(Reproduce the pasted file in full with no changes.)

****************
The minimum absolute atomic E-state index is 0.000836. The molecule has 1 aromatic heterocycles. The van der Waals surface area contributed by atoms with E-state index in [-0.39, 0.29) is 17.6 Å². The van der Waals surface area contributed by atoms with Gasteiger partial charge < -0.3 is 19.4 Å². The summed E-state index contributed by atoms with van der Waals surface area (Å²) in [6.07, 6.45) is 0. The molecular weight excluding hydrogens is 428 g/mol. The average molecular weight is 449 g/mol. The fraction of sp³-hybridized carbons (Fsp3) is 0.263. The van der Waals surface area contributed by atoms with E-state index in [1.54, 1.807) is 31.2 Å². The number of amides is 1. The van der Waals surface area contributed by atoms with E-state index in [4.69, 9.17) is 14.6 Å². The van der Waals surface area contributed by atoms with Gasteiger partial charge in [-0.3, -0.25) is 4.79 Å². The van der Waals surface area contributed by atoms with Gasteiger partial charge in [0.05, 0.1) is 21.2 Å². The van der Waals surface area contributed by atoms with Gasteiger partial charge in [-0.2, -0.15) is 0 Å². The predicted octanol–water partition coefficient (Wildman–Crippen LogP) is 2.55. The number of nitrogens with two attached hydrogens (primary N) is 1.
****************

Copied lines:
The minimum absolute atomic E-state index is 0.000836. The molecule has 1 aromatic heterocycles. The van der Waals surface area contributed by atoms with E-state index in [-0.39, 0.29) is 17.6 Å². The van der Waals surface area contributed by atoms with Gasteiger partial charge < -0.3 is 19.4 Å². The summed E-state index contributed by atoms with van der Waals surface area (Å²) in [6.07, 6.45) is 0. The molecular weight excluding hydrogens is 428 g/mol. The average molecular weight is 449 g/mol. The fraction of sp³-hybridized carbons (Fsp3) is 0.263. The van der Waals surface area contributed by atoms with E-state index in [1.54, 1.807) is 31.2 Å². The number of amides is 1. The van der Waals surface area contributed by atoms with E-state index in [4.69, 9.17) is 14.6 Å². The van der Waals surface area contributed by atoms with Gasteiger partial charge in [-0.3, -0.25) is 4.79 Å². The van der Waals surface area contributed by atoms with Gasteiger partial charge in [0.05, 0.1) is 21.2 Å². The van der Waals surface area contributed by atoms with Gasteiger partial charge in [-0.2, -0.15) is 0 Å². The predicted octanol–water partition coefficient (Wildman–Crippen LogP) is 2.55. The number of nitrogens with two attached hydrogens (primary N) is 1.